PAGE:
the breast. These plates had side fastenings with perhaps two hinges or a pair of rings joined by
ties providing for the soldier's left and right flanks. None of these metallic muscled cuirasses of
the Roman period have survived in the archaeological record. However, Etruscan metal muscle
cuirasses dating from 5th to the 3rd Century B.C. have been found. Muscle cuirasses have also
been believed to have been made of leather. However, a molded leather cuirass would have to be
very thick and rigid to have any defensive qualities. Robinson suggests that this cuirass type was
probably worn almost exclusively by emperors and top-ranking military leaders as a symbol of
Roman might and sovereignty.
Another type of cuirass was the lorica squamata, also known as scaled or jezeraint armor.
Scale armor is perhaps the oldest type of metal body armor. Peterson proposed that its origins
date to at least the 2nd millennium B.C., having a long history of use in Greece and the East.
Despite its early origins it was used throughout the entire period of Roman dominance. Scale
armor was usually depicted with short sleeves, and the lower edges reaching the upper thighs.
Scale armor was made from both iron and bronze. The manufacture of scale armor involved
small sections of metal sheeting of varying sizes being attached by wires or riveted to their
neighbors and sewn onto a suitably flexible foundation of hide or strong cloth. Early scale armor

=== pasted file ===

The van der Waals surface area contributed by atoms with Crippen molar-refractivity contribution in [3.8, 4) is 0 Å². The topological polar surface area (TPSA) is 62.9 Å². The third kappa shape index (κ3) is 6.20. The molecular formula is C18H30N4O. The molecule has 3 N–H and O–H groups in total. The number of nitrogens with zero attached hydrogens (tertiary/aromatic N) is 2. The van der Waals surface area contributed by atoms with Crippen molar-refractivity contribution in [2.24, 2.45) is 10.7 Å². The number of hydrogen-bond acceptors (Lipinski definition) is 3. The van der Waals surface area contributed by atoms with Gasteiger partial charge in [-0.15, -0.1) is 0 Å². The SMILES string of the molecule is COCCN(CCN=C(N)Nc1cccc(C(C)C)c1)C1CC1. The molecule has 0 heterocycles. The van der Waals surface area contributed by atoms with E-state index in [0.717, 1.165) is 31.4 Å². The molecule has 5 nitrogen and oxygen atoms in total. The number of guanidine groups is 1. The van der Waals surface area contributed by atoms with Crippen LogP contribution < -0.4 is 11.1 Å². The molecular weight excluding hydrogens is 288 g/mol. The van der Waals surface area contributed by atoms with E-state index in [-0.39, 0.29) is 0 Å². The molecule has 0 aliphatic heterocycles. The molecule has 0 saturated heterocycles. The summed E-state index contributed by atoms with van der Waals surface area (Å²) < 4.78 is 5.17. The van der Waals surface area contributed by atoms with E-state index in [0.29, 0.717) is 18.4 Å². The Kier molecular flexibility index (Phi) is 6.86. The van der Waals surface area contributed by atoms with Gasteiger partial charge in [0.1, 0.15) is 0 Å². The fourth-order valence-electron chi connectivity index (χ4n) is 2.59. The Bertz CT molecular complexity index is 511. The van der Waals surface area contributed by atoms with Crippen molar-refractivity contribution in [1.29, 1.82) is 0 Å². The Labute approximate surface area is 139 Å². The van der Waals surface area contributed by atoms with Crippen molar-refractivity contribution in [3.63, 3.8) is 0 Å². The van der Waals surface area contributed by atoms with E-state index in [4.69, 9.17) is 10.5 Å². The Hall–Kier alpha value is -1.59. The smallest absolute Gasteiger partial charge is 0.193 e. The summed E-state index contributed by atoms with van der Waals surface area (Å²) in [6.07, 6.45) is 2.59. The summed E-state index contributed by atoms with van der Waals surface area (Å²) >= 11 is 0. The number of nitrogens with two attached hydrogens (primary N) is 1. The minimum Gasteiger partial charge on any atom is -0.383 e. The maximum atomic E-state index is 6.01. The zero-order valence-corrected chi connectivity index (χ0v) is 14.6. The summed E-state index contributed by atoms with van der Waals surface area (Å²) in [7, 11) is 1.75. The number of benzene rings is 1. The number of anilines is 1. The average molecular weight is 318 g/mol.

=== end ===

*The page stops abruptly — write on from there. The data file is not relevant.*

was commonly joined by small twisted links of bronze wiring, positioned in horizontal rows,
overlapping upwards and layered like scales of a fish or in the manner of roof tiles. Evidence of
parts of a bronze lorica squamata was found at the site of Corstopitum (Corbridge) in
Northumberland England. These scales were very small, and due to the expense incurred in
manufacturing such fine armor, Simkins proposes that the man, probably an officer, no doubt
would have purchased this armor himself. A similar group of 346 scales which was found in
the fort of Newstead (A.D. 98-100), of yellow bronze (perhaps a result of oxidization), are larger
measuring 2.9 cm by 1.2 cm. Generally, the defensive qualities of scale are inferior to mail
armor, being neither as strong nor as flexible. It was nevertheless popular throughout the Roman
period, possibly because it appears that it may have been simpler to manufacture and repair than
other loricae (although presumably more difficult to maintain because of its intricate
construction). Experimental archaeology conducted by Massey has tested reconstructions of
known arrowheads against various body defenses used in Roman times. At a range of 7 meters,